Years ago I spent the majority of my fall on the water. Chasing…. Errr waiting for ducks to come to me. There were plenty of days I came home with spent shells and nothing to show for it. There were also days when I wouldn’t even fire my gun, nevertheless they were all wonderful days in the outdoors. Duck hunting for me is a social sport. You want to get all your friends to join you in the blind but every duck hunter has their go-to partner. Mine was my friend Nate. Nate and I went to high school together and always got along really well. Nate didn’t grow up hunting nor did he have a desire to so we mostly fished together.
Eventually he started to come around to hunting. It started with pheasant and ended up in duck blinds all over Minnesota. He used his dad’s gun (not always with his permission). It was a fine gun. A Wingmaster that his dad rarely ever touched. In all honesty I think the few years that Nate was hunting he used that gun more than his dad did the entire time he owned it. Nate and I worked together, hunted together, and enjoyed drinks together on many occasions.
Nate knew me better than most folks do. We were always playing pranks on each other. It’s amazing we got anything done at work. There were days when it would be “too warm” to work outside so we would head to my house, grab the boat and hit the river to fish. There were days when it was “too cold”, “too rainy”, “too snowy”, or sometimes there would be “too big of a front coming to not go hunting before work”. So I would call the crew and let them know we needed to have a late start because I needed materials. These were the best days. We would set up a plan to hunt in the morning and set ourselves a time limit so the bosses wouldn’t notice that we weren’t on the job site.
One day Nate and I decided there was “too high of a chance for rain” in the forecast and decided we better hunt in the morning. This particular day the wind was right to hunt the close side of the lake rather than paddling my little ten-foot jon boat across. We never hunted that side of the lake but it was worth a shot. We eventually got our blocks set and boat concealed. A few mallards set in at shooting light, they must have been in the matrix because they dodged shot from 6 3” 12 gauge #4’s. A few more singles came in and we were able to get a couple.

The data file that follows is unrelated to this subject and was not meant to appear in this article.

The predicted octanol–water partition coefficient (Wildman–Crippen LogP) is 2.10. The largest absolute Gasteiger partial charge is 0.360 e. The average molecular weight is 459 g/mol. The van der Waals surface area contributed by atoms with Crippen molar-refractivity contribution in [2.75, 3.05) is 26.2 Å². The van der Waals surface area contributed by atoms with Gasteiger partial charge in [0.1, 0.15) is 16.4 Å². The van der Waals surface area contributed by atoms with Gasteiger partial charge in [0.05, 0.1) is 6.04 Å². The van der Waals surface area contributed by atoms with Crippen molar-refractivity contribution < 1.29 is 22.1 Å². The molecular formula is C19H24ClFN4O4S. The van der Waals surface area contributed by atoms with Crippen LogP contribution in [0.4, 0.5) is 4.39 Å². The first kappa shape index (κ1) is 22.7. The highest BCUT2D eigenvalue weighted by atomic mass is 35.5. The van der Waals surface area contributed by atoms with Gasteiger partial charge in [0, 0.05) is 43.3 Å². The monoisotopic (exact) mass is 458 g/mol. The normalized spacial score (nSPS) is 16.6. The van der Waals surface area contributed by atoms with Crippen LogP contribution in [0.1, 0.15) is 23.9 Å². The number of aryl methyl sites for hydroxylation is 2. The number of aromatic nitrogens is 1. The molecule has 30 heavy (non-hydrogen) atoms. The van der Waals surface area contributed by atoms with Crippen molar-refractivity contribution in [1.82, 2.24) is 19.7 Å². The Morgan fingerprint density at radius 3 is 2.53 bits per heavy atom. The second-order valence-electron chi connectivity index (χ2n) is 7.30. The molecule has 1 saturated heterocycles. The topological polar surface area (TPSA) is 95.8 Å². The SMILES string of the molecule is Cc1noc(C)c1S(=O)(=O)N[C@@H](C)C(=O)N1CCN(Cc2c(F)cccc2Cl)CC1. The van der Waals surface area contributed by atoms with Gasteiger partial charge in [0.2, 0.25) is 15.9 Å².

Eventually we got to the slow point of the day and decided we needed to pack up. Before we could, Nate announced that he needed to relieve himself. So he stood at the front of my little boat and turned to me to say “Joe, don’t F#@$ around” which of course translated to “please make this pee the most dangerous pee I will ever take”. I started acting like I was going to start paddling which was followed with a “Joe stop” which only ramped up my efforts. I started skimming the water and swinging harder. Nate said some choice words and then it happened. I hit a floating bog with the tip of my paddle on accident sending the boat spinning. Instead of scaring Nate like I intended, I fell onto the boat rail landing on my butt. The little jon boat fought to hold me up but it just couldn’t do it. The rail went under and the boat filled with water in seconds. Luckily for us it was only a few feet deep. We threw all of our gear on shore and dumped the boat. Laughing the whole way to the truck. Once there we took all of our stuff out went to work.
A week later we were out again. Remember that Wingmaster I told you about? Well Nate never took it out of the case after that hunt. It sat in his trunk for a week in a wet gun case. Nate ended up researching and reading and eventually he learned how to strip the gun and he did a beautiful job bluing it. I can’t remember if his dad ever found out. Nate and I both learned a lesson that day. Mine was think twice about messing around over water. Nate learned that he needed to go out and buy his own gun.